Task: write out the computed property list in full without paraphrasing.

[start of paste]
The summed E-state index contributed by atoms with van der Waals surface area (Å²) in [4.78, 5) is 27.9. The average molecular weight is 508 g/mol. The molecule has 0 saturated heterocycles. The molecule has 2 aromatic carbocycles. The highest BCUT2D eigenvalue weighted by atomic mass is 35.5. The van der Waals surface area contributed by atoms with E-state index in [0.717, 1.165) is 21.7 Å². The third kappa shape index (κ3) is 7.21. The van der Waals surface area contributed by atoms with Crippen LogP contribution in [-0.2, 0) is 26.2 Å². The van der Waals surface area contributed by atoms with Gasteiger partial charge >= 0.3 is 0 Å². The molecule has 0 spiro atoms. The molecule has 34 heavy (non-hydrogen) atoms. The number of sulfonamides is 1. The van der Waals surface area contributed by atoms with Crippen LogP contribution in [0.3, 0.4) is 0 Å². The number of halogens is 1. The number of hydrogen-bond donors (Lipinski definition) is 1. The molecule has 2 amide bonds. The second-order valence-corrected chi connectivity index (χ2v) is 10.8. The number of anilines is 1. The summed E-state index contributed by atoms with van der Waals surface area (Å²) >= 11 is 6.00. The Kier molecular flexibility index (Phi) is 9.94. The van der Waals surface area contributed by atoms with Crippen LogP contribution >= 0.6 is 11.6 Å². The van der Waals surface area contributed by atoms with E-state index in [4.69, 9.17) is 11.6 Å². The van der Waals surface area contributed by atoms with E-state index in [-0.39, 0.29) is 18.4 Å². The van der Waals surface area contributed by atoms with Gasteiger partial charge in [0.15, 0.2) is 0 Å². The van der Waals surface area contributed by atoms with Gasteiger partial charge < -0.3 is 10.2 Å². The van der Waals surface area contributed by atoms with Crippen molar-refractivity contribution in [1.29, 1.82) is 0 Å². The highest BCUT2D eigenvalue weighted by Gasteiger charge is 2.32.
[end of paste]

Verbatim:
The summed E-state index contributed by atoms with van der Waals surface area (Å²) in [4.78, 5) is 27.9. The average molecular weight is 508 g/mol. The molecule has 0 saturated heterocycles. The molecule has 2 aromatic carbocycles. The highest BCUT2D eigenvalue weighted by atomic mass is 35.5. The van der Waals surface area contributed by atoms with E-state index in [0.717, 1.165) is 21.7 Å². The third kappa shape index (κ3) is 7.21. The van der Waals surface area contributed by atoms with Crippen LogP contribution in [-0.2, 0) is 26.2 Å². The van der Waals surface area contributed by atoms with Gasteiger partial charge >= 0.3 is 0 Å². The molecule has 0 spiro atoms. The molecule has 34 heavy (non-hydrogen) atoms. The number of sulfonamides is 1. The van der Waals surface area contributed by atoms with Crippen LogP contribution in [0.3, 0.4) is 0 Å². The number of halogens is 1. The number of hydrogen-bond donors (Lipinski definition) is 1. The molecule has 2 amide bonds. The second-order valence-corrected chi connectivity index (χ2v) is 10.8. The number of anilines is 1. The summed E-state index contributed by atoms with van der Waals surface area (Å²) >= 11 is 6.00. The Kier molecular flexibility index (Phi) is 9.94. The van der Waals surface area contributed by atoms with Crippen LogP contribution >= 0.6 is 11.6 Å². The van der Waals surface area contributed by atoms with E-state index in [4.69, 9.17) is 11.6 Å². The van der Waals surface area contributed by atoms with E-state index in [-0.39, 0.29) is 18.4 Å². The van der Waals surface area contributed by atoms with Gasteiger partial charge in [0.15, 0.2) is 0 Å². The van der Waals surface area contributed by atoms with Gasteiger partial charge < -0.3 is 10.2 Å². The van der Waals surface area contributed by atoms with Crippen molar-refractivity contribution in [1.29, 1.82) is 0 Å². The highest BCUT2D eigenvalue weighted by Gasteiger charge is 2.32.